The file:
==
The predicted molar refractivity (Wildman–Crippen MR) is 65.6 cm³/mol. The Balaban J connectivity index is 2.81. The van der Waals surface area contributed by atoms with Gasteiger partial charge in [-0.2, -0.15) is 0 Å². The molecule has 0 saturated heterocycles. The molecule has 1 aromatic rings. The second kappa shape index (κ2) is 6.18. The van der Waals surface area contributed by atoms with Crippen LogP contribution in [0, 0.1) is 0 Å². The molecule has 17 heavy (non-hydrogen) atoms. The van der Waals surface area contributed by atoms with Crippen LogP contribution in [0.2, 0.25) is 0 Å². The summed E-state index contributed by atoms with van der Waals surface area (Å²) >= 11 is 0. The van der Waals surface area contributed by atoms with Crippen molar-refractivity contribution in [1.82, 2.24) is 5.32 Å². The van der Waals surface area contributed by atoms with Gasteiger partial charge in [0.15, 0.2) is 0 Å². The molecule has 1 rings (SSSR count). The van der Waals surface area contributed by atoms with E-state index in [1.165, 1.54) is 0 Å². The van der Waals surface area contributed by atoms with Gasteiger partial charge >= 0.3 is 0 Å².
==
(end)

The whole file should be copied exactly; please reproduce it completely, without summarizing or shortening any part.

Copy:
The predicted molar refractivity (Wildman–Crippen MR) is 65.6 cm³/mol. The Balaban J connectivity index is 2.81. The van der Waals surface area contributed by atoms with Gasteiger partial charge in [-0.2, -0.15) is 0 Å². The molecule has 0 saturated heterocycles. The molecule has 1 aromatic rings. The second kappa shape index (κ2) is 6.18. The van der Waals surface area contributed by atoms with Crippen LogP contribution in [0, 0.1) is 0 Å². The molecule has 17 heavy (non-hydrogen) atoms. The van der Waals surface area contributed by atoms with Crippen LogP contribution in [0.2, 0.25) is 0 Å². The summed E-state index contributed by atoms with van der Waals surface area (Å²) >= 11 is 0. The van der Waals surface area contributed by atoms with Crippen molar-refractivity contribution in [1.82, 2.24) is 5.32 Å². The van der Waals surface area contributed by atoms with Gasteiger partial charge in [0.15, 0.2) is 0 Å². The molecule has 1 rings (SSSR count). The van der Waals surface area contributed by atoms with E-state index in [1.165, 1.54) is 0 Å². The van der Waals surface area contributed by atoms with Gasteiger partial charge >= 0.3 is 0 Å².